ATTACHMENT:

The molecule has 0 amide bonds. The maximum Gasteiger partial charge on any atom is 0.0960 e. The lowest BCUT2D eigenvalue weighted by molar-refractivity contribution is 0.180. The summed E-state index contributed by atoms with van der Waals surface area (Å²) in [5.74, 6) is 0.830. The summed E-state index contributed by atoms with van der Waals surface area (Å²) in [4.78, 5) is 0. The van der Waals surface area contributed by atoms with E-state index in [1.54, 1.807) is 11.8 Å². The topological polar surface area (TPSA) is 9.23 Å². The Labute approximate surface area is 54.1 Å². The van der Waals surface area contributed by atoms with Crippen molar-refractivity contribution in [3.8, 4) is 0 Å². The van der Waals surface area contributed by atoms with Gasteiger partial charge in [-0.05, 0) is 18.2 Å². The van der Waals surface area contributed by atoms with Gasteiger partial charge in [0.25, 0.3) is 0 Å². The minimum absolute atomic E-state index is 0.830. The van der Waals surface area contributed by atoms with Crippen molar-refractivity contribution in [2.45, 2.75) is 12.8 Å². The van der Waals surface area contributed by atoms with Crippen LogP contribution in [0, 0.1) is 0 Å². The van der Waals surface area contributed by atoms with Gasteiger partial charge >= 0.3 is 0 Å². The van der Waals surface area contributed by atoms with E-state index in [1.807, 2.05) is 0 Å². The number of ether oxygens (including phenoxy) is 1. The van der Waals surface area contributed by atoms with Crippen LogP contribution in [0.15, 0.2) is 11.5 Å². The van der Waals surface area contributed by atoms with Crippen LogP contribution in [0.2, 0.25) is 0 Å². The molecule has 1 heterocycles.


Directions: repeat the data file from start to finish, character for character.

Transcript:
The molecule has 0 amide bonds. The maximum Gasteiger partial charge on any atom is 0.0960 e. The lowest BCUT2D eigenvalue weighted by molar-refractivity contribution is 0.180. The summed E-state index contributed by atoms with van der Waals surface area (Å²) in [5.74, 6) is 0.830. The summed E-state index contributed by atoms with van der Waals surface area (Å²) in [4.78, 5) is 0. The van der Waals surface area contributed by atoms with E-state index in [1.54, 1.807) is 11.8 Å². The topological polar surface area (TPSA) is 9.23 Å². The Labute approximate surface area is 54.1 Å². The van der Waals surface area contributed by atoms with Crippen molar-refractivity contribution in [3.8, 4) is 0 Å². The van der Waals surface area contributed by atoms with Gasteiger partial charge in [-0.05, 0) is 18.2 Å². The van der Waals surface area contributed by atoms with Gasteiger partial charge in [0.25, 0.3) is 0 Å². The minimum absolute atomic E-state index is 0.830. The van der Waals surface area contributed by atoms with Crippen molar-refractivity contribution in [2.45, 2.75) is 12.8 Å². The van der Waals surface area contributed by atoms with Crippen LogP contribution in [0, 0.1) is 0 Å². The van der Waals surface area contributed by atoms with Gasteiger partial charge >= 0.3 is 0 Å². The van der Waals surface area contributed by atoms with E-state index in [1.807, 2.05) is 0 Å². The number of ether oxygens (including phenoxy) is 1. The van der Waals surface area contributed by atoms with Crippen LogP contribution in [0.15, 0.2) is 11.5 Å². The van der Waals surface area contributed by atoms with Crippen LogP contribution in [0.2, 0.25) is 0 Å². The molecule has 1 heterocycles.